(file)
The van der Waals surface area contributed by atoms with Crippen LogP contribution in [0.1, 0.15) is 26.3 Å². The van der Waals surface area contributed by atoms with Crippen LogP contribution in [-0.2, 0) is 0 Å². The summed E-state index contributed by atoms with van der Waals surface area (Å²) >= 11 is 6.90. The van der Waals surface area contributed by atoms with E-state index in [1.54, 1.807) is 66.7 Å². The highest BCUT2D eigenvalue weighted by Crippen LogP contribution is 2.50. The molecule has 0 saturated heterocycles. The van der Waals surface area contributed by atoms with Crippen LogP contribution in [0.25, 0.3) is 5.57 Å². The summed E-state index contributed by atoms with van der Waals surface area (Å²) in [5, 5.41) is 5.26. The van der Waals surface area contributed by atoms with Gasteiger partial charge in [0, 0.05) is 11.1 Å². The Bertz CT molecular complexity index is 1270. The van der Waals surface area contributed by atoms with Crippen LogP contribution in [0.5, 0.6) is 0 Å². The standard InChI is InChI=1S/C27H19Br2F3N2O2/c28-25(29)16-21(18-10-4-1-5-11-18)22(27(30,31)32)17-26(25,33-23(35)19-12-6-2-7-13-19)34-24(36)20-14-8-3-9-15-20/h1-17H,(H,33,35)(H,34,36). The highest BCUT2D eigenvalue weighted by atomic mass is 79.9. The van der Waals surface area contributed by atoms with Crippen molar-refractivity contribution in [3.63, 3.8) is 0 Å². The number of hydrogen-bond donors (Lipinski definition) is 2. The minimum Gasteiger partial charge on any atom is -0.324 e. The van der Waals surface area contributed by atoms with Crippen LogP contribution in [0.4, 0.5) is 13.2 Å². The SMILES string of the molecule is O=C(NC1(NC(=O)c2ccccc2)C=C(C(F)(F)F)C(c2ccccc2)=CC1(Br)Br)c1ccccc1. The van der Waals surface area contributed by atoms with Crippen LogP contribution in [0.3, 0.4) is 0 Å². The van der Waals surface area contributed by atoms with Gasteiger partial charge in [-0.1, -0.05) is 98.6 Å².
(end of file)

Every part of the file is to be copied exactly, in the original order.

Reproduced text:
The van der Waals surface area contributed by atoms with Crippen LogP contribution in [0.1, 0.15) is 26.3 Å². The van der Waals surface area contributed by atoms with Crippen LogP contribution in [-0.2, 0) is 0 Å². The summed E-state index contributed by atoms with van der Waals surface area (Å²) >= 11 is 6.90. The van der Waals surface area contributed by atoms with E-state index in [1.54, 1.807) is 66.7 Å². The highest BCUT2D eigenvalue weighted by Crippen LogP contribution is 2.50. The molecule has 0 saturated heterocycles. The van der Waals surface area contributed by atoms with Crippen LogP contribution in [0.25, 0.3) is 5.57 Å². The summed E-state index contributed by atoms with van der Waals surface area (Å²) in [5, 5.41) is 5.26. The van der Waals surface area contributed by atoms with Gasteiger partial charge in [0, 0.05) is 11.1 Å². The Bertz CT molecular complexity index is 1270. The van der Waals surface area contributed by atoms with Crippen LogP contribution in [0.5, 0.6) is 0 Å². The standard InChI is InChI=1S/C27H19Br2F3N2O2/c28-25(29)16-21(18-10-4-1-5-11-18)22(27(30,31)32)17-26(25,33-23(35)19-12-6-2-7-13-19)34-24(36)20-14-8-3-9-15-20/h1-17H,(H,33,35)(H,34,36). The highest BCUT2D eigenvalue weighted by atomic mass is 79.9. The van der Waals surface area contributed by atoms with Crippen molar-refractivity contribution in [3.63, 3.8) is 0 Å². The number of hydrogen-bond donors (Lipinski definition) is 2. The minimum Gasteiger partial charge on any atom is -0.324 e. The van der Waals surface area contributed by atoms with Crippen LogP contribution in [0.4, 0.5) is 13.2 Å². The SMILES string of the molecule is O=C(NC1(NC(=O)c2ccccc2)C=C(C(F)(F)F)C(c2ccccc2)=CC1(Br)Br)c1ccccc1. The van der Waals surface area contributed by atoms with Crippen LogP contribution in [0.3, 0.4) is 0 Å². The van der Waals surface area contributed by atoms with Gasteiger partial charge in [-0.1, -0.05) is 98.6 Å².